AP Photo/Evan Vucci

Former Capitol Police Officer Blows J6 Narrative Wide Open With Release of New Audio

In another interesting twist, a former U.S. Capitol Police officer made an announcement that could even further damage the already-weakened narrative put forth by the left regarding the J6 riot. Since House Speaker Mike Johnson (R-LA) decided to release all of the footage taken on Jan. 6, 2021, at the Capitol building, the riot has become a topic of conversation once again.

Former U.S. Capitol Police Lieutenant Tarik Johnson, who was present at the Capitol on that day, has been challenging the government narrative on the incident and has indicated that the authorities on the ground were ill-prepared for what happened. Now, he indicated that he would be releasing audio recordings that could further blow up the prevailing narrative and suggested a “set-up” and cover-up surrounding the issue.

In a post on X, formerly known as Twitter, Johnson indicated that he had spoken with legal counsel to understand the legalities surrounding the release of the audio to make sure he wasn’t opening himself up to legal problems.

The former police officer said he had entrusted the information to Tom Fitton of Judicial Watch and indicated that a journalist working with The Blaze “has permission to receive the info and do whatever he believes is best with that info in the unlikely event I disappear.”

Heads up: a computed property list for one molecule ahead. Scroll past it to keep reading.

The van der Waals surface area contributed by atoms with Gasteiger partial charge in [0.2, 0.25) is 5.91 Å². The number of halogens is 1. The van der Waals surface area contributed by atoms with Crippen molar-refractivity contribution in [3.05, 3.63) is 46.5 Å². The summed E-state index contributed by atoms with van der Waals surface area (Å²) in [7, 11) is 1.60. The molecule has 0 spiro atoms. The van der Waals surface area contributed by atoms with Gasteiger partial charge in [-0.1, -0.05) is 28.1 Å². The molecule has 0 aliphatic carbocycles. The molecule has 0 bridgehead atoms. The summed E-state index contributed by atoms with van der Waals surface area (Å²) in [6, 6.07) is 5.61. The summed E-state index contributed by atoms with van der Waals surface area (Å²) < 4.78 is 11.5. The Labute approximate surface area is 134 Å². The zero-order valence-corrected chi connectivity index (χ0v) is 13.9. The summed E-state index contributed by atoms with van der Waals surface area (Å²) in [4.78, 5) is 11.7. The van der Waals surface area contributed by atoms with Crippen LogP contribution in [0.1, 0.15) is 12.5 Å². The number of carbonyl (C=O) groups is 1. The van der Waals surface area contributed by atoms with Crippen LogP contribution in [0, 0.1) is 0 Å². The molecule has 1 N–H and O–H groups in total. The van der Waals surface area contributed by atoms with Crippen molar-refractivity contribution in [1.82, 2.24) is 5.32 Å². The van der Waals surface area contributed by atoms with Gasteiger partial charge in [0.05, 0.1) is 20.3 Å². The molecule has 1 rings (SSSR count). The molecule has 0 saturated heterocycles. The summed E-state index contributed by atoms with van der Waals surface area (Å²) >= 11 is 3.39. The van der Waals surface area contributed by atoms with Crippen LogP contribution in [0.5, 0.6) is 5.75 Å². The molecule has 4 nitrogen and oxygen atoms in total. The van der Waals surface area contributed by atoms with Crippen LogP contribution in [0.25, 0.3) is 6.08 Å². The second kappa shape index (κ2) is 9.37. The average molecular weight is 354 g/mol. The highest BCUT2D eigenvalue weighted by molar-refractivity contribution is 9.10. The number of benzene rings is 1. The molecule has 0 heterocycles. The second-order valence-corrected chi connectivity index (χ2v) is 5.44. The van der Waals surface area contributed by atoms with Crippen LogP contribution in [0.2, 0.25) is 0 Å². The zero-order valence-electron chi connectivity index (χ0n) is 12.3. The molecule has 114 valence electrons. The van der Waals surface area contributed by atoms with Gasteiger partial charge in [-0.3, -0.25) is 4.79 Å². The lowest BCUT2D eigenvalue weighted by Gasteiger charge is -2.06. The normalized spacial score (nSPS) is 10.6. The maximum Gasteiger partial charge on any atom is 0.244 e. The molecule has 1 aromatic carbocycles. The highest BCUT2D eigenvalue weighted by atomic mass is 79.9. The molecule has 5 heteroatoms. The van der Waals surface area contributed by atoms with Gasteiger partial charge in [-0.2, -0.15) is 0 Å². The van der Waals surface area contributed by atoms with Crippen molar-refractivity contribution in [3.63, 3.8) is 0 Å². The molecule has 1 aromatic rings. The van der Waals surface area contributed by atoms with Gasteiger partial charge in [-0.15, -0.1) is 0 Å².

Johnson ended by noting that officers from every agency that responded to the riot “should have been more prepared that day.”

On Sunday, Johnson released some of the audio, which included communication showing that a high-ranking Capitol officer was not cooperating with the effort to stop the situation from getting even further out of control.

“Here we go… Episode 1,” he wrote. “The mainstream media is telling you that J6 was an insurrection. Please tell me if the actions of Assistant Chief Yogananda Pittman were heroic and proper. To give so some context Pittman’s call sign is Unit 2 and she is sitting on a dias in the USCP Commander Center where she can hear the radio traffic and she has a 360 degree view of the outside of the Capitol.”
Johnson added, “She can also see the actives inside the Capitol where there is a camera. Chief Steven A Sund was on the phone trying to obtain approval for the National Guard’s assistance and assistance from other law enforcement agencies. I was on the ground trying to de-escalate the situation specially asking Pittman for help. My call sign was 405J-John.”

The audio backs up criticism against the Capitol Police that it failed to take decisive action on Jan. 6 despite having been warned about potential violence previously. He also called out Capitol Police Chief J. Thomas Manger for opposing the release of the J6 footage and using non-disclosure agreements to keep officers silent.

This release introduces another dimension to the discourse surrounding J6. Johnson’s former position as a police officer gives him a perspective that those interested in weaponizing the incident against their political opposition would not want anyone to hear. There is a reason why the anti-Trump House Select Jan. 6 Committee would not bother to take testimony from Johnson.

As more footage continues to be released, it can only be expected that those claiming it was an “insurrection” that was “worse than 9/11” will have to spin harder to maintain their frantic narrative about the matter.

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